Addressing civilian harm is now one of ISAF's key counterinsurgency tools, but with the level of accumulated mistrust over the lack of disclosure illustrated by these war logs, it may be coming 9 years too late.
Even if we achieved the goal we are apparently trying to achieve in Afghanistan--victory over the Taliban--it wouldn't put an end to international terrorism&mdash. It likely wouldn't even put a dent in it.
We have around 100,000 soldiers in Afghanistan. We've given them an impossible task (Here's some cash and a machine gun, now go make a state), and every time we have a raid like the one in our video, their job gets harder.
"Afghan lawmaker says relative killed after U.S. soldiers raided her home." After nine years in which such headlines have appeared with unceasing regularity, I could have written the rest of it myself while on vacation.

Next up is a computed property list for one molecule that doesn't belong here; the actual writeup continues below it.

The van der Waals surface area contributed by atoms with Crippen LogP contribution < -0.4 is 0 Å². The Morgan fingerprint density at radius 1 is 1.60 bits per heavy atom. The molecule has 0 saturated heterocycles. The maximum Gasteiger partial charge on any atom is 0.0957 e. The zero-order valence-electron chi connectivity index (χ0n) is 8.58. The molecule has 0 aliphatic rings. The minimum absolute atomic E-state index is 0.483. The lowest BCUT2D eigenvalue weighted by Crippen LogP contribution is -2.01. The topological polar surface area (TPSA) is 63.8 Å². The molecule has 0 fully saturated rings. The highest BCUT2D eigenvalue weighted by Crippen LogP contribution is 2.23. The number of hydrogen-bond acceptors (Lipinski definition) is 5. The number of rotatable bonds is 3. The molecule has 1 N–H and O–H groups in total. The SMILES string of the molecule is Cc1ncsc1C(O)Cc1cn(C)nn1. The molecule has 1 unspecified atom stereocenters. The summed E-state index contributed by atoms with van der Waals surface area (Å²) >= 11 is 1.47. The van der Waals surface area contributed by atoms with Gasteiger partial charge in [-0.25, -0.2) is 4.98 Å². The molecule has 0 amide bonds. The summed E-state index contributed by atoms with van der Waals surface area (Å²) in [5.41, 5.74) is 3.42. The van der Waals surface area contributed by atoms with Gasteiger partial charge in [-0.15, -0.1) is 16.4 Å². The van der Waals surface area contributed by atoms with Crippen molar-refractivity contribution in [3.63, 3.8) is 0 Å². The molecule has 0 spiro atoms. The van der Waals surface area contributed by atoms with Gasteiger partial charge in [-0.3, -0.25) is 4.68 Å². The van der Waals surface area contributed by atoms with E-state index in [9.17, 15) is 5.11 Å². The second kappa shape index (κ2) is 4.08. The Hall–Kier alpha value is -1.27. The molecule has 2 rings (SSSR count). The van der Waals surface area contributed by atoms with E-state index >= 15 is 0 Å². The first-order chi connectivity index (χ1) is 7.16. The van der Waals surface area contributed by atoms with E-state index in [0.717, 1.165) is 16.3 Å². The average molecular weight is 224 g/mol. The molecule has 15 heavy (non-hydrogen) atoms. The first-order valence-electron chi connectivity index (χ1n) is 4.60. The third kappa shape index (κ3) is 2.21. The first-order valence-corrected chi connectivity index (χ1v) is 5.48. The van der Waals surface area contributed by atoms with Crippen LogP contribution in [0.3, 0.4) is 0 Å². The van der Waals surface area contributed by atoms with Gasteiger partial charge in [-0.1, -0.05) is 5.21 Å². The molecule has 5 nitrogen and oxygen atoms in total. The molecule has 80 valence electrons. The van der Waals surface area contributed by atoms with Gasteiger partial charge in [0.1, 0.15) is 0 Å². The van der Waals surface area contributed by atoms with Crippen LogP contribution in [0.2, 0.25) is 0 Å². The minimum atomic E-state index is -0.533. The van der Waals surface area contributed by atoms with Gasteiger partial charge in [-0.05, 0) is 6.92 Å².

Arguments in favor of a timetable for withdrawal of U.S. forces from Afghanistan should include readiness to examine disturbing patterns of misinformation regarding U.S./NATO attacks against Afghan civilians.
General McChrystal knew that you stop insurgent threats through good intelligence and trust among the community. It only takes one night raid to undermine years of tactical restraint and goodwill-building measures.
I spoke with a man who lost a cousin and a future daughter-in-law during that awful special forces night raid. Hearing the story from a person who was there really drives home the necessity of ending this brutal, costly war.
What does it mean for McChrystal's people to apologize for killing innocent people and lying about it, only to have them turn around and keep repeating the same behavior? Why should we be moved or lend credulity to such apologies?